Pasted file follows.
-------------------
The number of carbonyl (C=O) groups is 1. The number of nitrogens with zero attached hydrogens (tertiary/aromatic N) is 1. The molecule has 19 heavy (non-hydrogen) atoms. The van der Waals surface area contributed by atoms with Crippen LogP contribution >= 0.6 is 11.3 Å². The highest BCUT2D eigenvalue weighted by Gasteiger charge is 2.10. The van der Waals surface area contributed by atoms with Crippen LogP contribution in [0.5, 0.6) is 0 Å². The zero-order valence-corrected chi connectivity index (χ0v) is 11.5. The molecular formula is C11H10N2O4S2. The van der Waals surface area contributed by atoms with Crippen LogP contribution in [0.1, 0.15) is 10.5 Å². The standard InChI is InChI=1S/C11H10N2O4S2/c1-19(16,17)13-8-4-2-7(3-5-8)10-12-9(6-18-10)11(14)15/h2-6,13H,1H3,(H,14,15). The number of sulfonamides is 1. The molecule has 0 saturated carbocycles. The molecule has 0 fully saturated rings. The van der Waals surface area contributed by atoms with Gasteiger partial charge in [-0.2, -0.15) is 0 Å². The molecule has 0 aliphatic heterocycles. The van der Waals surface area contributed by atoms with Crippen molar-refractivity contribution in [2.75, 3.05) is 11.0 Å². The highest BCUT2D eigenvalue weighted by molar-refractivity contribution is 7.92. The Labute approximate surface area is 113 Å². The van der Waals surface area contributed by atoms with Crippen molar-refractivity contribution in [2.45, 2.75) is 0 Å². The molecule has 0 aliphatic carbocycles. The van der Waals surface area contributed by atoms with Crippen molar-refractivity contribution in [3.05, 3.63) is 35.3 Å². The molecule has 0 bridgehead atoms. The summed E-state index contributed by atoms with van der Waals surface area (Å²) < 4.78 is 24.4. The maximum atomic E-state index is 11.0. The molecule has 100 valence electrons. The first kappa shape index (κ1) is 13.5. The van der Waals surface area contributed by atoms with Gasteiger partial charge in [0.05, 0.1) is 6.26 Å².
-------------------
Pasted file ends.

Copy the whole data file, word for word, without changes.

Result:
The number of carbonyl (C=O) groups is 1. The number of nitrogens with zero attached hydrogens (tertiary/aromatic N) is 1. The molecule has 19 heavy (non-hydrogen) atoms. The van der Waals surface area contributed by atoms with Crippen LogP contribution >= 0.6 is 11.3 Å². The highest BCUT2D eigenvalue weighted by Gasteiger charge is 2.10. The van der Waals surface area contributed by atoms with Crippen LogP contribution in [0.5, 0.6) is 0 Å². The zero-order valence-corrected chi connectivity index (χ0v) is 11.5. The molecular formula is C11H10N2O4S2. The van der Waals surface area contributed by atoms with Crippen LogP contribution in [0.1, 0.15) is 10.5 Å². The standard InChI is InChI=1S/C11H10N2O4S2/c1-19(16,17)13-8-4-2-7(3-5-8)10-12-9(6-18-10)11(14)15/h2-6,13H,1H3,(H,14,15). The number of sulfonamides is 1. The molecule has 0 saturated carbocycles. The molecule has 0 fully saturated rings. The van der Waals surface area contributed by atoms with Gasteiger partial charge in [-0.2, -0.15) is 0 Å². The molecule has 0 aliphatic heterocycles. The van der Waals surface area contributed by atoms with Crippen molar-refractivity contribution in [2.75, 3.05) is 11.0 Å². The highest BCUT2D eigenvalue weighted by molar-refractivity contribution is 7.92. The Labute approximate surface area is 113 Å². The van der Waals surface area contributed by atoms with Crippen molar-refractivity contribution in [2.45, 2.75) is 0 Å². The molecule has 0 aliphatic carbocycles. The van der Waals surface area contributed by atoms with Crippen molar-refractivity contribution in [3.05, 3.63) is 35.3 Å². The molecule has 0 bridgehead atoms. The summed E-state index contributed by atoms with van der Waals surface area (Å²) < 4.78 is 24.4. The maximum atomic E-state index is 11.0. The molecule has 100 valence electrons. The first kappa shape index (κ1) is 13.5. The van der Waals surface area contributed by atoms with Gasteiger partial charge in [0.05, 0.1) is 6.26 Å².